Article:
Simulated Models Test Design of Space Shuttles and Rocket Engines

Finite element modeling and analysis Dynamic Concepts Huntsville, AL 256-922-9888 www.dynamic-concepts.com NASA tasked Dynamic Concepts (DCI) with assessing the structural dynamics of the rollout process, whereby the space shuttle orbiter, external tank, and solid rocket booster assembly is moved via a crawler transporter from the Vertical Assembly Building to the launch pad. DCI used Femap finiteelement modeling software from Siemens PLM Software (Plano, TX) to create an integrated model of all the shuttle components, and used Siemens’ NX Nastran to analyze the simulated vibration environment. The analysis helped NASA resolve issues with support structures and determine target rollout speeds that minimized potentially damaging vibration.

Posted in: Application Briefs


PX Series Photoelectric Sensors

The KEYENCE PX Series rugged photoelectric sensors from Keyence Corp. of America, Woodcliff Lake, NJ, feature an IP-69K environmental rating for highpressure (1,400 psi) applications at temperatures to 176°F. They feature stainless steel casings, sensor heads backfilled with epoxy under vacuum conditions, and scratch-resistant lenses. A dual-output feature enables users to see when the sensor activates and when the low-light alarm turns on. A Dynamic Stability Control function continuously and automatically adjusts the set point according to the environmental conditions. Seven water- and oil-resistant sensor heads are available. Ultra-high-intensity LEDs provide power by combining infrared or four-element red LEDs with optical- quality glass lenses. Stainless steel guarded units are available to protect the sensor heads. A Zero-Shift function enables users to adjust the displayed value. For Free Info

Posted in: Products


This Month in NASA History

This year, as NASA celebrates its 50th anniversary, we’ll be highlighting technology innovations and important moments in NASA history, leading to our special 50th Anniversary Issue in October.

Posted in: UpFront


Flexible Silicon Circuits Conform to Complex Shapes

Scientists at the University of Illinois Champaign-Urbana have developed a new form of stretchable silicon integrated circuit that can wrap around complex shapes such as spheres, body parts, and aircraft wings. The circuits can operate during stretching, compressing, folding, and other types of extreme mechanical deformations, without a reduction in electrical performance.

Posted in: UpFront


Dr. William (Bill) Farrell, Scientist, Lunar Exploration Program

Goddard Space Flight Center, Greenbelt, MD Dr. William Farrell, a scientist with the Lunar Exploration Program at Goddard Space Flight Center, is an expert on the problem of lunar dust and its effects on astronauts and equipment.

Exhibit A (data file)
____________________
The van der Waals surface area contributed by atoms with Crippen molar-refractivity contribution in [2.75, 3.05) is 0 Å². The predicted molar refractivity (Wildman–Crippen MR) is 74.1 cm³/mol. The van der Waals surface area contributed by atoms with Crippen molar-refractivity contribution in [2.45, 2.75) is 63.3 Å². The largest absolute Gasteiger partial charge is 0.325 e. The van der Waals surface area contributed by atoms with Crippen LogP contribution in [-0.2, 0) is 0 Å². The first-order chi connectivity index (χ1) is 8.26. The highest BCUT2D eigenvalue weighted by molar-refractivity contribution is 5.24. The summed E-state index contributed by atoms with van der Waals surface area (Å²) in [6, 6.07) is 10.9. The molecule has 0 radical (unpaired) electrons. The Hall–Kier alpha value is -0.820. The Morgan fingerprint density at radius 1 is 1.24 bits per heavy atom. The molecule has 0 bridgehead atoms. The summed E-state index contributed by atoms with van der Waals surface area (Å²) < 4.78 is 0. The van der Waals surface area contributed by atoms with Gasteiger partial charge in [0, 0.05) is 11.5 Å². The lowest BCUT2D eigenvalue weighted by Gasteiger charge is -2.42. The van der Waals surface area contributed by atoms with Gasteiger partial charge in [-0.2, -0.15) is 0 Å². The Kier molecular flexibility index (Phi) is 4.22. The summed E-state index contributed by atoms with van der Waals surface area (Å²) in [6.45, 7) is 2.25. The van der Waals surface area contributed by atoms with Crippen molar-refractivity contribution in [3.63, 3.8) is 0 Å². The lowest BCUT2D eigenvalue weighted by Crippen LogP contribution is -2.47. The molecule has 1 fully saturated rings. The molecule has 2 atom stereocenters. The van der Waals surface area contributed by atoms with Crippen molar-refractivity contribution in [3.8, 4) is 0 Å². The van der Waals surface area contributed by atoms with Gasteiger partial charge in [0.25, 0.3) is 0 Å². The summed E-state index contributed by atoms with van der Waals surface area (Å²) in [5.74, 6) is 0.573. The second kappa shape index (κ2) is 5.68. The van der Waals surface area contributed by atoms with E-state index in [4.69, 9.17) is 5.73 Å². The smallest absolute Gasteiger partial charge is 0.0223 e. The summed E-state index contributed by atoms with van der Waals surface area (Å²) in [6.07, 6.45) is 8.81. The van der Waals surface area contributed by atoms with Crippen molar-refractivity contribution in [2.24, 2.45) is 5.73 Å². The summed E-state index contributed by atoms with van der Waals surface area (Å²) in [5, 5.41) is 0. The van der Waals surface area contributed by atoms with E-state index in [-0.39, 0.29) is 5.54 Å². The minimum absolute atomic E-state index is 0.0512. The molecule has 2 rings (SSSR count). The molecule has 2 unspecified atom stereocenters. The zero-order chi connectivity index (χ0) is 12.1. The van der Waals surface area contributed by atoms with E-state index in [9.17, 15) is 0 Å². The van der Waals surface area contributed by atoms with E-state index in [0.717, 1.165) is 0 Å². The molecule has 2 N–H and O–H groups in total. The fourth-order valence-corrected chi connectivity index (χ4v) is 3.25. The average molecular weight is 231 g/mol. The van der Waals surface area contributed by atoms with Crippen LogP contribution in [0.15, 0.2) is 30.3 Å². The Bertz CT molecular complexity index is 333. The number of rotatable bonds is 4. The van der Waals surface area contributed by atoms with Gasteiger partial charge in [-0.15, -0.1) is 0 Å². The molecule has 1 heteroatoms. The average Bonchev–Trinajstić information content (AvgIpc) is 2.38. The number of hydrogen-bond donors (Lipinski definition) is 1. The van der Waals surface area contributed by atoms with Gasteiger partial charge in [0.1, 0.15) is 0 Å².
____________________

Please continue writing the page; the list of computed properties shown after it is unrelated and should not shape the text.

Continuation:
Posted in: Who's Who


Fly-by-Wireless: A Less-Wire and Wireless Revolution for Aerospace Vehicle Architectures

By George Studor, NASA’s Johnson Space Center, Houston, TX Every ounce of weight brought to the lunar surface costs 40 to 60 times that in fuel needed at liftoff from the Earth. Part of that weight penalty is due to wires, but the cost of wires is much more than weight. Wired connectivity drives up the price of design from the beginning: it drives the cost of the many systems and structures; it drives inspection, troubleshooting, maintenance, and upgrade costs; as well as the cost of making system changes. Future vehicles that can reduce the effects and limitations of wires will not be without risk or a lot of work, but the effort has begun.

Posted in: Articles


Performance of 1mm² Silicon Photomultipliers

A silicon photomultiplier (SPM) is a new type of semiconductor detector that has the potential to replace the photomultiplier tube (PMT) detector in many applications. In common with a PMT detector, the output of an SPM is an easily detectable current pulse for each detected photon and can be used in both photon counting mode and as an analogue (photocurrent) detector. However, the SPM also has a distinct advantage over PMT detectors. The photon-induced current pulse from a PMT varies greatly from photon to photon, due to the statistics of the PMT multiplication process (excess noise). In contrast, the current pulse from an SPM is identical from photon to photon. This gives the SPM a distinct advantage in photon counting applications as it allows the associated electronics to be greatly simplified. Identical pulses also mean that the SPM can resolve the number of photons in weak optical pulses, so-called photon number resolution. This is critical in a number of applications including linear-optics quantum computing.

Posted in: Articles, Features, ptb catchall, Photonics


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